James: Yeah, but it’s more than that. It’s shot in black and white, and with a limited number of fixed shots, rather than handheld, so it doesn’t feel quite as naturalistic as a Dardenne brothers movie. It’s got a bit of cinematic framing.
Semaj: Right. They’re not going for a documentary style. By “cinematic framing” you mean they’re using some conventions to remind us that this is a movie, a work of art; we’re not just observing people go through situations as if it were real life; that, as simple as it is, it is still elevated to something a little more heightened than realism.
James: There is even a narrator in this thing. He comes in every so often to tell us about the interior life of the characters.
Semaj: In that way it feels novelistic, or like a Lars Von Trier film, such as “Dogville” or “Nymphomaniac.”
James: Yeah, except that this movie isn’t as cruel to its characters as Von Trier.
Semaj: No, it deals with some uncomfortable situations, but nobody is killed, or raped, or has their dick smashed.
James: The black and white, and the fun the filmmakers have with their approach to shooting, and the voiceover, makes me think of the French New Wave.
Semaj: That’s interesting. But the French New Wave used a ton of handheld, and jump cuts, and freeze frames, and everything else in the book. This movie shoots every scene from a minimal amount of fixed angles; sometimes whole scenes are shot from a single angle and the actors move within the frame.
James: You’re right. Maybe I’m thinking more of the Neo-New Wavers like Noah Baumbach and Wes Anderson.
Semaj: Maybe, but a simplified version of what those guys do. Baumbach often uses quick cuts to make everything move, and Anderson obviously puts tons of work into production design. “In the Shadow of Women” doesn’t move quickly. It’s very measured.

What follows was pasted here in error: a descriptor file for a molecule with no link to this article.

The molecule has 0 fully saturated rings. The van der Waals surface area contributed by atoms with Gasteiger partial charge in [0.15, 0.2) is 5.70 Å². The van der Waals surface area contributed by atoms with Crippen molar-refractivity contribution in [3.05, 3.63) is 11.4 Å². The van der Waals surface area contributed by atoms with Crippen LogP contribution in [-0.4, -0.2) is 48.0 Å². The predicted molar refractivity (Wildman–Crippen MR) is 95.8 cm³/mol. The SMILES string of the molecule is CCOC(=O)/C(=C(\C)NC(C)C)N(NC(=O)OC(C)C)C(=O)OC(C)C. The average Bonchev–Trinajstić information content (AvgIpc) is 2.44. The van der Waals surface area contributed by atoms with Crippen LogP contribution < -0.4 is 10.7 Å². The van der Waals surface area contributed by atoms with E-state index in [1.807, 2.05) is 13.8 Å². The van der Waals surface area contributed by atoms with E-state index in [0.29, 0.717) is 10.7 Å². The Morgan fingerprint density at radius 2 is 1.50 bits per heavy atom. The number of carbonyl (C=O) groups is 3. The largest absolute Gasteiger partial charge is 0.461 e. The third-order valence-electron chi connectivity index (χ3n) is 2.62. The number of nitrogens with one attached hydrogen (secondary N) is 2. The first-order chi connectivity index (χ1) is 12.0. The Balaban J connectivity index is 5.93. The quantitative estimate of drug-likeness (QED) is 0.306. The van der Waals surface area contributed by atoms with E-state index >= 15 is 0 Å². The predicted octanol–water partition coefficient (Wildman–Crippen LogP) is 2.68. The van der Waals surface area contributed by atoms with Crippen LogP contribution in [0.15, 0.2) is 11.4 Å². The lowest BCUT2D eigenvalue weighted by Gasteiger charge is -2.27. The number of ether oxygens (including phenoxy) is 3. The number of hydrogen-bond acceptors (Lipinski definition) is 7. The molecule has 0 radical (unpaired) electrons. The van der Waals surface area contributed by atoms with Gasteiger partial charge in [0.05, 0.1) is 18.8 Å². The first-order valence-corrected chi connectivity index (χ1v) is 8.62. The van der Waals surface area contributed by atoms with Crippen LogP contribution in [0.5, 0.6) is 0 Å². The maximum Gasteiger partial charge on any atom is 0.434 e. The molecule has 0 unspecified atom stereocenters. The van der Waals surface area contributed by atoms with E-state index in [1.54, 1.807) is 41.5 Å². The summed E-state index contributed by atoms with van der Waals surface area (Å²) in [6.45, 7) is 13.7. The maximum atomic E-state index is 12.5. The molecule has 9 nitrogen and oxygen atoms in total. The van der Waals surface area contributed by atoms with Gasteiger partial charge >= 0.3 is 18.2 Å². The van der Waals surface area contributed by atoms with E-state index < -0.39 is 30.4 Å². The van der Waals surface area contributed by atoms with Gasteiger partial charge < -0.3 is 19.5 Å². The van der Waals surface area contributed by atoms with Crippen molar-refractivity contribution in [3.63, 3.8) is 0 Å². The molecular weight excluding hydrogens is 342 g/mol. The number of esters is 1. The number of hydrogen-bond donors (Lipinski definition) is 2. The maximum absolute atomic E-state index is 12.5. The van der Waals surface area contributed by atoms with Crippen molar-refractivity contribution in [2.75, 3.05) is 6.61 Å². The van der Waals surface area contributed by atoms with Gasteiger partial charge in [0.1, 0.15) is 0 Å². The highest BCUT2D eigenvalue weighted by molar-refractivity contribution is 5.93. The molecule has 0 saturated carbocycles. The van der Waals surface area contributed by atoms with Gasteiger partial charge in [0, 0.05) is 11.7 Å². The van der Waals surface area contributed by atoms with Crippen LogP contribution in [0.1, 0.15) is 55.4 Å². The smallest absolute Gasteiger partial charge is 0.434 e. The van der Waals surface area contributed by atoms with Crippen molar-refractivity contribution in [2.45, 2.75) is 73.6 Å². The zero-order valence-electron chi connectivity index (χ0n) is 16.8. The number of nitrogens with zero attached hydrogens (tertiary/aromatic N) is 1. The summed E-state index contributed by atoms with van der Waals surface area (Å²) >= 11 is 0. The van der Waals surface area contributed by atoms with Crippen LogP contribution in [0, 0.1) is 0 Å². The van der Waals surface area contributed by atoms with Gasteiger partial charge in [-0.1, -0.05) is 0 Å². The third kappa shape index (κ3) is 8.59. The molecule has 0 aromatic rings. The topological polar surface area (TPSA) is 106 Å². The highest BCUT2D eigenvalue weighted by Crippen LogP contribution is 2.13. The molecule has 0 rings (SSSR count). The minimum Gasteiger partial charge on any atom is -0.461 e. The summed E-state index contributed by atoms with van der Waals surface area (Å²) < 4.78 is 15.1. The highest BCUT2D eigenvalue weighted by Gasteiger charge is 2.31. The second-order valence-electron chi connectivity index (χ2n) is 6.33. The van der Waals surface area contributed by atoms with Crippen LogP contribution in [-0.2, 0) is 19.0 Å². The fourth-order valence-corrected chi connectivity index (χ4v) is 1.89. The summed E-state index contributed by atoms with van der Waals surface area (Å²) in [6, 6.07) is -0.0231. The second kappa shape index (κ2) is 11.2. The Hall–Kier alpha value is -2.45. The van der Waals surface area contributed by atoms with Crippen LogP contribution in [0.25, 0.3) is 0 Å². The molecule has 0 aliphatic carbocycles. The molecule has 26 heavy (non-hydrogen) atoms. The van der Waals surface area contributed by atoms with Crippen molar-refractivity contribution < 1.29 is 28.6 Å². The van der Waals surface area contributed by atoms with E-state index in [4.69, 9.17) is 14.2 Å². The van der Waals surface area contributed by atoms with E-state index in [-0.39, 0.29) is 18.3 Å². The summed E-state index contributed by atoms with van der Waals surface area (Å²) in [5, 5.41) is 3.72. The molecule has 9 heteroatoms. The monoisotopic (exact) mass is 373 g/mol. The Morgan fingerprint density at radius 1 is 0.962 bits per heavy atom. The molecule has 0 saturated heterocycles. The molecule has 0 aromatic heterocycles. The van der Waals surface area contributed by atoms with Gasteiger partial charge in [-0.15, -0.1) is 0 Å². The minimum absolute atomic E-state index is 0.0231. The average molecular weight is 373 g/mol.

James: Okay, okay, we get it — this movie is done in a minimalist fashion.
Semaj: Although sometimes the transitions between scenes have great energy because they make large time jumps, or unexpected shifts in scene.
James: Still, it’s very restrained.
Semaj: I know I keep talking about it, but I really think it gets so much of its power from its simplicity. And it’s one of the reasons that a simple relationship story suddenly becomes compelling.
James: Okay, explain that last part.
Semaj: Because there are so few cuts in the movie, the actors set the pace in each scene. The film isn’t cutting back and forth between them on every line, which would allow the filmmakers to set the pace and rhythm. Instead, because there aren’t many edits, the actors are called upon to pace the scenes, as in a play.
James: The director is pretty old.
Semaj: Not that old. It’s Philippe Garrel. He’s 67.
James: Okay, it’s not that old, but he’s making a movie about young people in a style that young people should be embracing.
Semaj: Damn right they should. I’m going to recommend this movie to all my graduate film students. They should all aspire to making a first feature as concise and as powerful as this one.